Amounts of amphoteric or zwitterionic surface-active compounds can also be used in the compositions of the invention but this is not normally desired owing to their relatively high cost. If any amphoteric or zwitterionic detergent compounds are used, it is generally in small amounts in compositions based on the much more commonly used synthetic anionic and nonionic actives.

Soaps may also be incorporated into the compositions of the invention, preferably at a level of less than 30% by weight. They are particularly useful at low levels in binary (soap/anionic) or ternary mixtures together with nonionic or mixed synthetic anionic and nonionic compounds. Soaps which are used are preferably the sodium, or less desirably potassium, salts of saturated or unsaturated C10 -C24 fatty acids or mixtures thereof. The amount of such soaps can be varied between about 0.5% and about 25% by weight, with lower amounts of about 0.5% to about 5% being generally sufficient for lather control. Amounts of soap between about 2% and about 20%, especially between about 5% and about 15%, are used to give a beneficial effect on detergency. This is particularly valuable in compositions used in hard water where the soap acts as a supplementary builder.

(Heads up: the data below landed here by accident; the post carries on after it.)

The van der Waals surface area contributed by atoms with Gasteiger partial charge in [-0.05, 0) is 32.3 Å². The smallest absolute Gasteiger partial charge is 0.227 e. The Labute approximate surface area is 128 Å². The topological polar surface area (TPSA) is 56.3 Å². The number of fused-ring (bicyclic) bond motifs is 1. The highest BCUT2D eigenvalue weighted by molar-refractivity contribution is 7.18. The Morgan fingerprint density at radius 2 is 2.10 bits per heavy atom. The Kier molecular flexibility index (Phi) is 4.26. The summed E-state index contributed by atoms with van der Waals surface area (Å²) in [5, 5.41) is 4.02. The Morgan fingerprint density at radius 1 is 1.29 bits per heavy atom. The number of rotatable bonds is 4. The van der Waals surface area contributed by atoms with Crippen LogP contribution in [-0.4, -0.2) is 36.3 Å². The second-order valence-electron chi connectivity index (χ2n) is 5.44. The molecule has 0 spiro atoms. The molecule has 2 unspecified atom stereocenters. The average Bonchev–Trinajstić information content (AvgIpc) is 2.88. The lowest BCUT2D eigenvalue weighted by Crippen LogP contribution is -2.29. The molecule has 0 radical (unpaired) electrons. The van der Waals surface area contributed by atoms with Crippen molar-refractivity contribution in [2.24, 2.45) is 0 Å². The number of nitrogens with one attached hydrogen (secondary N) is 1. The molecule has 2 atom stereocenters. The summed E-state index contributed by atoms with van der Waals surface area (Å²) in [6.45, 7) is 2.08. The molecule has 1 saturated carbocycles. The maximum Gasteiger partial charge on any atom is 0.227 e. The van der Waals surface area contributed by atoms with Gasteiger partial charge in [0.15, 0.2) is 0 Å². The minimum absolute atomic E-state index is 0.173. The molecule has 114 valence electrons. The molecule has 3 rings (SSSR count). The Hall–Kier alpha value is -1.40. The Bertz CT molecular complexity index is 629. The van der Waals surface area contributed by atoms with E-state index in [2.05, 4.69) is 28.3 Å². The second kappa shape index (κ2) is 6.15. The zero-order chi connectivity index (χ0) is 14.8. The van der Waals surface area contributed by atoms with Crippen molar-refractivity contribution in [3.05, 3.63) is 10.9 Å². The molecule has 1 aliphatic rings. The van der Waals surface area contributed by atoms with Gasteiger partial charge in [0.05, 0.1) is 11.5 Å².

The detergent compositions of the invention will normally also contain a detergency builder. Builder materials may be selected from (1) calcium sequestrant materials, (2) precipitating materials, (3) calcium ion-exchange materials and (4) mixtures thereof.

Examples of calcium sequestrant builder materials include alkali metal polyphosphates, such as sodium tripolyphosphate; nitrilotriacetic acid and its water-soluble salts; the alkali metal salts of carboxymethyloxy succinic acid, ethylene diamine tetraacetic acid, oxydisuccinic acid, mellitic acid, benzene polycarboxylic acids, citric acid; and polyacetalcarboxylates as disclosed in U.S. Pat. Nos. 4,144,225 and 4,146,495.

Examples of precipitating builder materials include sodium orthophosphate, sodium carbonate and long-chained fatty acid soaps.

Examples of calcium ion-exchange builder materials include the various types of water-insoluble crystalline or amorphous aluminosilicates, of which zeolites are the best known representatives.

These builder materials may be present at a level of, for example, from 5 to 80% by weight, preferably from 10 to 60% by weight.

When the peroxygen compound and bleach activator are dispersed in water, hydrogen peroxide is generated which should deliver from about 0.1 to about 50 ppm active oxygen per liter of water; preferably oxygen delivery should range from 2 to 30 ppm. Copper complex measured as cupric ion concentration should be present in the wash water in an amount from about 0.1 to 5 ppm, preferably around about 1.5 ppm. Surfactant should be present in the wash water from about 0.05 to 1.0 grams per liter, preferably from 0.15 to 0.20 grams per liter. When present, the builder amount will range from about 0.1 to 3.0 grams per liter.